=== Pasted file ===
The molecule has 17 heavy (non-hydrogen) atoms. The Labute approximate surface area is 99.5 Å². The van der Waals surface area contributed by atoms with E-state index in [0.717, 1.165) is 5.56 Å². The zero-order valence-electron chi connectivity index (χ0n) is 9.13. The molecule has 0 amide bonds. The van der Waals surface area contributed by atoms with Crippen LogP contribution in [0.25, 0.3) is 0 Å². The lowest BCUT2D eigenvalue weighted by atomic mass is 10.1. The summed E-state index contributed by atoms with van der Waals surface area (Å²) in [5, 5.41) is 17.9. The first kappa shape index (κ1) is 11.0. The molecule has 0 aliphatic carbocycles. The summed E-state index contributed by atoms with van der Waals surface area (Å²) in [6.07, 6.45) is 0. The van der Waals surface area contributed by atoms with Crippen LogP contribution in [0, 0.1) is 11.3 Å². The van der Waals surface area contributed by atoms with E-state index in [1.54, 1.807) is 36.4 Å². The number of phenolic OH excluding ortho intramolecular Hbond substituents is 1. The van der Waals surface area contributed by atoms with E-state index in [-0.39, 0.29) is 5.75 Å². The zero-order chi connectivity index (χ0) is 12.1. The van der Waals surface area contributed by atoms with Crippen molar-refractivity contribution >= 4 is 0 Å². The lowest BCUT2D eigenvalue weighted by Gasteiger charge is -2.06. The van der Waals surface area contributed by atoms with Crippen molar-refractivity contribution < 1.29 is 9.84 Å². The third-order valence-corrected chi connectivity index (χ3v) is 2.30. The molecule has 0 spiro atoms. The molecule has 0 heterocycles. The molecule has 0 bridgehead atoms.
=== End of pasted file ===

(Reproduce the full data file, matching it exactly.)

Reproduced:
The molecule has 17 heavy (non-hydrogen) atoms. The Labute approximate surface area is 99.5 Å². The van der Waals surface area contributed by atoms with E-state index in [0.717, 1.165) is 5.56 Å². The zero-order valence-electron chi connectivity index (χ0n) is 9.13. The molecule has 0 amide bonds. The van der Waals surface area contributed by atoms with Crippen LogP contribution in [0.25, 0.3) is 0 Å². The lowest BCUT2D eigenvalue weighted by atomic mass is 10.1. The summed E-state index contributed by atoms with van der Waals surface area (Å²) in [5, 5.41) is 17.9. The first kappa shape index (κ1) is 11.0. The molecule has 0 aliphatic carbocycles. The summed E-state index contributed by atoms with van der Waals surface area (Å²) in [6.07, 6.45) is 0. The van der Waals surface area contributed by atoms with Crippen LogP contribution in [0, 0.1) is 11.3 Å². The van der Waals surface area contributed by atoms with E-state index in [1.54, 1.807) is 36.4 Å². The number of phenolic OH excluding ortho intramolecular Hbond substituents is 1. The van der Waals surface area contributed by atoms with E-state index in [-0.39, 0.29) is 5.75 Å². The zero-order chi connectivity index (χ0) is 12.1. The van der Waals surface area contributed by atoms with Crippen molar-refractivity contribution >= 4 is 0 Å². The lowest BCUT2D eigenvalue weighted by Gasteiger charge is -2.06. The van der Waals surface area contributed by atoms with Crippen molar-refractivity contribution < 1.29 is 9.84 Å². The third-order valence-corrected chi connectivity index (χ3v) is 2.30. The molecule has 0 spiro atoms. The molecule has 0 heterocycles. The molecule has 0 bridgehead atoms.